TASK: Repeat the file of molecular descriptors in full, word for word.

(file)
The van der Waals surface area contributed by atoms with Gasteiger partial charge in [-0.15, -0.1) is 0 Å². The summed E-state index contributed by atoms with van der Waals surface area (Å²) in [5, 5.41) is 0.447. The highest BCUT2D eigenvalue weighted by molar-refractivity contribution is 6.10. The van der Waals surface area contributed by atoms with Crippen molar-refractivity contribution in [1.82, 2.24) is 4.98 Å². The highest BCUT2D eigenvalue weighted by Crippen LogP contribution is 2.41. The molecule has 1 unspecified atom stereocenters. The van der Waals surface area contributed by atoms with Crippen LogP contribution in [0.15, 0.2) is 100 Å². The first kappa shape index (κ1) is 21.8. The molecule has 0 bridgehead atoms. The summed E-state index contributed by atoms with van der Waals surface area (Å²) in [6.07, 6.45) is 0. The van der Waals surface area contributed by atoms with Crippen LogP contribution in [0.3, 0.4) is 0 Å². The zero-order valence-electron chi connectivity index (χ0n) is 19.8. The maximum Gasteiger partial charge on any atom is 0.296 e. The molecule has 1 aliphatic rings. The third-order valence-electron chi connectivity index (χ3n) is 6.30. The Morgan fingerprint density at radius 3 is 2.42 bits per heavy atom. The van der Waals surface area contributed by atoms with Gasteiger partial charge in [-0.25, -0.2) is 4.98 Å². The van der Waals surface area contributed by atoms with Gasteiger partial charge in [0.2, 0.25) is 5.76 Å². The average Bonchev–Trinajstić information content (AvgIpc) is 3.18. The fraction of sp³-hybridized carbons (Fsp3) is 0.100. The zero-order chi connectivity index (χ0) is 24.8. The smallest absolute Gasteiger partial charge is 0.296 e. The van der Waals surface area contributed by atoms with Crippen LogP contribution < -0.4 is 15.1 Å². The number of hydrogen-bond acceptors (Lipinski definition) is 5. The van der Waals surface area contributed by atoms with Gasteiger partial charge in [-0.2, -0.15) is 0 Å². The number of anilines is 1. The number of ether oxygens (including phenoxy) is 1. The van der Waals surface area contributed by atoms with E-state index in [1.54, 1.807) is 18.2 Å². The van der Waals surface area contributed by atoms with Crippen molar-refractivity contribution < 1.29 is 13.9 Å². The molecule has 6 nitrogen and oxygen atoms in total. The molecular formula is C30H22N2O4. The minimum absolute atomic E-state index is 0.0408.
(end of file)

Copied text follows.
The van der Waals surface area contributed by atoms with Gasteiger partial charge in [-0.15, -0.1) is 0 Å². The summed E-state index contributed by atoms with van der Waals surface area (Å²) in [5, 5.41) is 0.447. The highest BCUT2D eigenvalue weighted by molar-refractivity contribution is 6.10. The van der Waals surface area contributed by atoms with Crippen molar-refractivity contribution in [1.82, 2.24) is 4.98 Å². The highest BCUT2D eigenvalue weighted by Crippen LogP contribution is 2.41. The molecule has 1 unspecified atom stereocenters. The van der Waals surface area contributed by atoms with Crippen LogP contribution in [0.15, 0.2) is 100 Å². The first kappa shape index (κ1) is 21.8. The molecule has 0 bridgehead atoms. The summed E-state index contributed by atoms with van der Waals surface area (Å²) in [6.07, 6.45) is 0. The van der Waals surface area contributed by atoms with Crippen LogP contribution in [0.3, 0.4) is 0 Å². The zero-order valence-electron chi connectivity index (χ0n) is 19.8. The maximum Gasteiger partial charge on any atom is 0.296 e. The molecule has 1 aliphatic rings. The third-order valence-electron chi connectivity index (χ3n) is 6.30. The Morgan fingerprint density at radius 3 is 2.42 bits per heavy atom. The van der Waals surface area contributed by atoms with Gasteiger partial charge in [-0.25, -0.2) is 4.98 Å². The van der Waals surface area contributed by atoms with Gasteiger partial charge in [0.2, 0.25) is 5.76 Å². The average Bonchev–Trinajstić information content (AvgIpc) is 3.18. The fraction of sp³-hybridized carbons (Fsp3) is 0.100. The zero-order chi connectivity index (χ0) is 24.8. The smallest absolute Gasteiger partial charge is 0.296 e. The van der Waals surface area contributed by atoms with Crippen LogP contribution < -0.4 is 15.1 Å². The number of hydrogen-bond acceptors (Lipinski definition) is 5. The van der Waals surface area contributed by atoms with Gasteiger partial charge in [-0.2, -0.15) is 0 Å². The number of anilines is 1. The number of ether oxygens (including phenoxy) is 1. The van der Waals surface area contributed by atoms with E-state index in [1.54, 1.807) is 18.2 Å². The van der Waals surface area contributed by atoms with Crippen molar-refractivity contribution < 1.29 is 13.9 Å². The molecule has 6 nitrogen and oxygen atoms in total. The molecular formula is C30H22N2O4. The minimum absolute atomic E-state index is 0.0408.